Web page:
“Ginjo” is a word most people may have heard of whether they drink sake or not. Around ten years ago, I knew very little about sake, but I was a big fan of Kushiyaki (skewers). What I usually do was to just randomly pick a Junmai Daiginjo which is at least 500 Hong Kong Dollars from the drink menu, feeling it can’t go wrong with Kushiyaki.
After studying more about sake, I know that “Ginjo” and “Daiginjo” are sake with a rice-polishing ratio under 60%. But that’s just a superficial explanation and categorization. The true essence of “Ginjo”, per se, is something I didn’t get to understand until after many years of tasting and studying.
There were words like “Ginzo” (吟造), “Ginsei” (吟製) in ancient Japanese; and sake barrels with the word “Kinsei” (謹製; literally means carefully made) in the late Edo-period. All these words share a similar meaning. Until 1894 (Meiji 27), the word “Ginjo” (吟醸) first appeared in Niigata brewer Kishi Goro’s book “Shuzo no Tomoshibi” (The Light of Sake Brewing). Subsequently, it also constantly reappeared in “Journal of the Brewing Society of Japan”. “Ginjo” basically means a sake is made with carefulness, high-quality raw materials, and the brewer’s greatest effort and skill.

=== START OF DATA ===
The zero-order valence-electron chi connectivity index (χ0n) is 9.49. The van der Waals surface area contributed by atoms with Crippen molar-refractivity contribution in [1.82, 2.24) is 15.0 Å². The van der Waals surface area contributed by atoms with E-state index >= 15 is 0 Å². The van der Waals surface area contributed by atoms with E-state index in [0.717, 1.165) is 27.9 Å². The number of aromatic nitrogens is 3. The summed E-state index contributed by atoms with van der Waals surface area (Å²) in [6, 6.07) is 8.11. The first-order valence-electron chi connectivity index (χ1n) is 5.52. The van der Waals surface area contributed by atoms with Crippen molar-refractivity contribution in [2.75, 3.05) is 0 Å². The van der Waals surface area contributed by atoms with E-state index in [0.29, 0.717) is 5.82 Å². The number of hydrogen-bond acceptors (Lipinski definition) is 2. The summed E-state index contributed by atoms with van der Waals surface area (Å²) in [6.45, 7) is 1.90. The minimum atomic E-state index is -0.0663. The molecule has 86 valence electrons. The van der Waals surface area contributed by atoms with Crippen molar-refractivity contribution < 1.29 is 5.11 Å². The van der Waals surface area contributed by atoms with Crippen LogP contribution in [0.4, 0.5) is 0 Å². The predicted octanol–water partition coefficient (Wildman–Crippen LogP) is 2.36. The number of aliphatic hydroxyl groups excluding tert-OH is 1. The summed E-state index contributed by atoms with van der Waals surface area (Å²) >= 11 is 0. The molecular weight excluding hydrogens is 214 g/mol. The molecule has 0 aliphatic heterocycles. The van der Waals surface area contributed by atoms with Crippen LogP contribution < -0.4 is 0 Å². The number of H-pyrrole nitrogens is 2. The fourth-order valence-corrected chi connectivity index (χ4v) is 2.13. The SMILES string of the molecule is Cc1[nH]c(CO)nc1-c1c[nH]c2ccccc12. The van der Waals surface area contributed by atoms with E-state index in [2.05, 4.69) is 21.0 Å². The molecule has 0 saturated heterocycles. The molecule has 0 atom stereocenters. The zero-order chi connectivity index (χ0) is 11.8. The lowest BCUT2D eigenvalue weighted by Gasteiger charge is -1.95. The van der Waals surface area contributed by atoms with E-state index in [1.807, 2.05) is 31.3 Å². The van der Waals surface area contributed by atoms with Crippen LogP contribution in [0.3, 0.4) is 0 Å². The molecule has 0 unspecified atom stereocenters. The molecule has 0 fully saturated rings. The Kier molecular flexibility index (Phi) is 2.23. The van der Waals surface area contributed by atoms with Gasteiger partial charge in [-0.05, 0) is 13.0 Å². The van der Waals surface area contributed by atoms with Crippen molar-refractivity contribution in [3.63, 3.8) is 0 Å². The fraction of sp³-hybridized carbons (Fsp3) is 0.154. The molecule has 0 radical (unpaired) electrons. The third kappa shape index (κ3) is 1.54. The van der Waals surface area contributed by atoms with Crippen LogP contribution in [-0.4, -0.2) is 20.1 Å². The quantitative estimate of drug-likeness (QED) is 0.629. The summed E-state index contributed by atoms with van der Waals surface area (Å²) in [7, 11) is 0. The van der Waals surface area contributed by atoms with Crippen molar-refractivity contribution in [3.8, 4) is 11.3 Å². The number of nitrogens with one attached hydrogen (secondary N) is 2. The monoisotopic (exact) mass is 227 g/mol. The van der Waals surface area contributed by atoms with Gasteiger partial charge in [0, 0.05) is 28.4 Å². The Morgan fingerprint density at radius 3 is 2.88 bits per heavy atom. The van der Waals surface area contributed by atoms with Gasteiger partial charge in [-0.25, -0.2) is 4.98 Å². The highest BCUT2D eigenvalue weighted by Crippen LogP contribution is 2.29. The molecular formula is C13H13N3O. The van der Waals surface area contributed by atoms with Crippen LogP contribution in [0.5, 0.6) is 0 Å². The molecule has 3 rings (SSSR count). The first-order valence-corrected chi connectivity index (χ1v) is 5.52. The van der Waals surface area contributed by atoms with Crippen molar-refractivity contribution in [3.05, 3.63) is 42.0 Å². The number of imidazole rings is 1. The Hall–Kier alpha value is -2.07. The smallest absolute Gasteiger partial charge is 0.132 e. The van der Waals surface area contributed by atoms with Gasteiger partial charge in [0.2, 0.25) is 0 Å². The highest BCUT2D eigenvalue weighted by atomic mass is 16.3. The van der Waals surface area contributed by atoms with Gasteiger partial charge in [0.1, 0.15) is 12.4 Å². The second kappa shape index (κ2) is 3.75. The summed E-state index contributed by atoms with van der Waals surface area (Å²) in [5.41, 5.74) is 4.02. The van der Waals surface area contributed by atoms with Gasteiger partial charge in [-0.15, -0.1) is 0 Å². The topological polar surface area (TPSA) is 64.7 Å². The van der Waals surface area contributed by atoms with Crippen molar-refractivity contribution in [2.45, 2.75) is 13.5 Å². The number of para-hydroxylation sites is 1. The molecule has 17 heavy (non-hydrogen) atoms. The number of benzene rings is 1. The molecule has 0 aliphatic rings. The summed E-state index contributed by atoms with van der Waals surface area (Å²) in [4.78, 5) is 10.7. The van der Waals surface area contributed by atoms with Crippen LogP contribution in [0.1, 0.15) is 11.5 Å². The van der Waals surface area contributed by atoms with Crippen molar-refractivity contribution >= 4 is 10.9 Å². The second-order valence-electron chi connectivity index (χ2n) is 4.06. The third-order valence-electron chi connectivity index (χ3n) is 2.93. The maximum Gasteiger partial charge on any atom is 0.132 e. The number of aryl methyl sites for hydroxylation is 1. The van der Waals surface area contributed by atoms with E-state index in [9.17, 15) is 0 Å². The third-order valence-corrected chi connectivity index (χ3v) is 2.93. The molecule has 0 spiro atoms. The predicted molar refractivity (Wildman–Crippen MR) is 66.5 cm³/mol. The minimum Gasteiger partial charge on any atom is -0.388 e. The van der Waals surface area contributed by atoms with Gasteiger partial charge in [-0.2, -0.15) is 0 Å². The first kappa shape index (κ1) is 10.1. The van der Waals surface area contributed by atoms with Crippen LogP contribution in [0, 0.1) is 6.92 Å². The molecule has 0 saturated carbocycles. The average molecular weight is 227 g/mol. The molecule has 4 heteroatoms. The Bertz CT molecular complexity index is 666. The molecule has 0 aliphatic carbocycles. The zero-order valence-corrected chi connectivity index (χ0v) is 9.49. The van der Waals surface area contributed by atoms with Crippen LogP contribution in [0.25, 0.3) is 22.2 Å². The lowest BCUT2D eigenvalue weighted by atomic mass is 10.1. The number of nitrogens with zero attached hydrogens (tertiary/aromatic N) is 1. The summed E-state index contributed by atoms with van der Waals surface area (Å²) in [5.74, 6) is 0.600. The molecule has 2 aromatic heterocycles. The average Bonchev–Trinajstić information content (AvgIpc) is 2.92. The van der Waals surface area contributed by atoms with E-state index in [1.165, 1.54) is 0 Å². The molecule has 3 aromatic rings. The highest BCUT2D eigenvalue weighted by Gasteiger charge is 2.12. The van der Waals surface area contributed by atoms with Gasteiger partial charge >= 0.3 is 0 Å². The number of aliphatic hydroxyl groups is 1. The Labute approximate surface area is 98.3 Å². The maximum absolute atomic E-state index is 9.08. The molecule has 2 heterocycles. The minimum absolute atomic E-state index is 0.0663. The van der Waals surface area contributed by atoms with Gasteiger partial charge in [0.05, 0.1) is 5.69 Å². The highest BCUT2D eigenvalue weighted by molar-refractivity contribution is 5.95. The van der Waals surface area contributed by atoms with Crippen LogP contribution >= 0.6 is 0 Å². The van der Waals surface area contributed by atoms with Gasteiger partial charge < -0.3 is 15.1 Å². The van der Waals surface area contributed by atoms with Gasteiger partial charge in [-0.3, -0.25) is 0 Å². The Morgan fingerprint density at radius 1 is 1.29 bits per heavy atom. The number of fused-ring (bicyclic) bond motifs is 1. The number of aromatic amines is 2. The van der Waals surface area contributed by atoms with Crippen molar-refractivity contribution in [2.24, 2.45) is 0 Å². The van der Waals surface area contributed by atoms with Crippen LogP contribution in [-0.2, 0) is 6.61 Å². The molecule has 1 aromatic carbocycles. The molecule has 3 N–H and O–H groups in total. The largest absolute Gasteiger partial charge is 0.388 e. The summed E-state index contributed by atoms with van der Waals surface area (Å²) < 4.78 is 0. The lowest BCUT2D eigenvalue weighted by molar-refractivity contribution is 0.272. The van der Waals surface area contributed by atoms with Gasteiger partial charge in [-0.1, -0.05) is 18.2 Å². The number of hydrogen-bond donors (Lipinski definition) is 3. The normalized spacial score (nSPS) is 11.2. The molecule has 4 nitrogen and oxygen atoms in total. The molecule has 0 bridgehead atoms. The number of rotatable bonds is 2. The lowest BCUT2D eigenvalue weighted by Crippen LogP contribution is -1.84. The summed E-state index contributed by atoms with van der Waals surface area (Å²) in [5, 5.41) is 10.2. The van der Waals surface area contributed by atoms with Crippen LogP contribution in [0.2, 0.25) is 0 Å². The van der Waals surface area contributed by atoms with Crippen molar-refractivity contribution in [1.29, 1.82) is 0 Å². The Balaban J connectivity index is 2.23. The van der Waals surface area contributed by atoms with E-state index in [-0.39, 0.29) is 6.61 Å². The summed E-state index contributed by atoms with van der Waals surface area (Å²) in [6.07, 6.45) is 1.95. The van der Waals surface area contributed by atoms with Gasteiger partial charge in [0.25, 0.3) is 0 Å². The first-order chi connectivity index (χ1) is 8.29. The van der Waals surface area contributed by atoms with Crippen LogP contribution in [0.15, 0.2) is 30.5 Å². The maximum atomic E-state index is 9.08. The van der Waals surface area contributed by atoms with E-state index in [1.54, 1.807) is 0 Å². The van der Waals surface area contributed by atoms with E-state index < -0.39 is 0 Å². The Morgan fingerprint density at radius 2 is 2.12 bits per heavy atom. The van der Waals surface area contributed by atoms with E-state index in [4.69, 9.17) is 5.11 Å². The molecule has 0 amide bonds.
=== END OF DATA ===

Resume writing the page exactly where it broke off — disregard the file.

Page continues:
From the above definition, you can see that even a certain type of sake has a 60% or lower rice-polishing ratio, if it is not treated with dedication, it should not be considered as a “Ginjo”. The success of “Ginjo” should be attributed to Hiroshima’s master brewer Miura Senzaburou. Around 100 years from now, he discovered using soft water (with lower mineral content, usually resulting in a slower and bumpier fermentation process) from Hiroshima with a lower temperature and high-quality rice koji can brew sake just as great. After his discovery, sake from Hiroshima has snatched almost every award from the Annual Japan Sake Awards.
A sake can still be “Ginjo-ish” even if it is not brewed strictly following the specified criteria of “Ginjo”. On the other hand, a “Ginjo” sometimes does not brand themselves with perks like having a banana or melon flavoured fruity aromas. This also reflects the “special designated sake” does not necessarily represent every quality of that certain category.
One may think fruity aromas equals “Ginjo”, but it is just the “fruit” of sake brewery’s dedication. Some beer manufacturers, however, also use “Ginjo” on their cans to market their products and even use Yamadanishiki as the raw material of their beers. This, of course, enraged a lot of sake breweries in Japan.
Sake brewers poured in their utmost effort to make sake while these beer brewers didn’t even give them any credit using something that is not meant for them. (Note: “Ichiban shibori”(一番搾り) is also originated from sake industry) Ginjo beer? Many people may just “laugh and sneer” at the idea of it, what about you?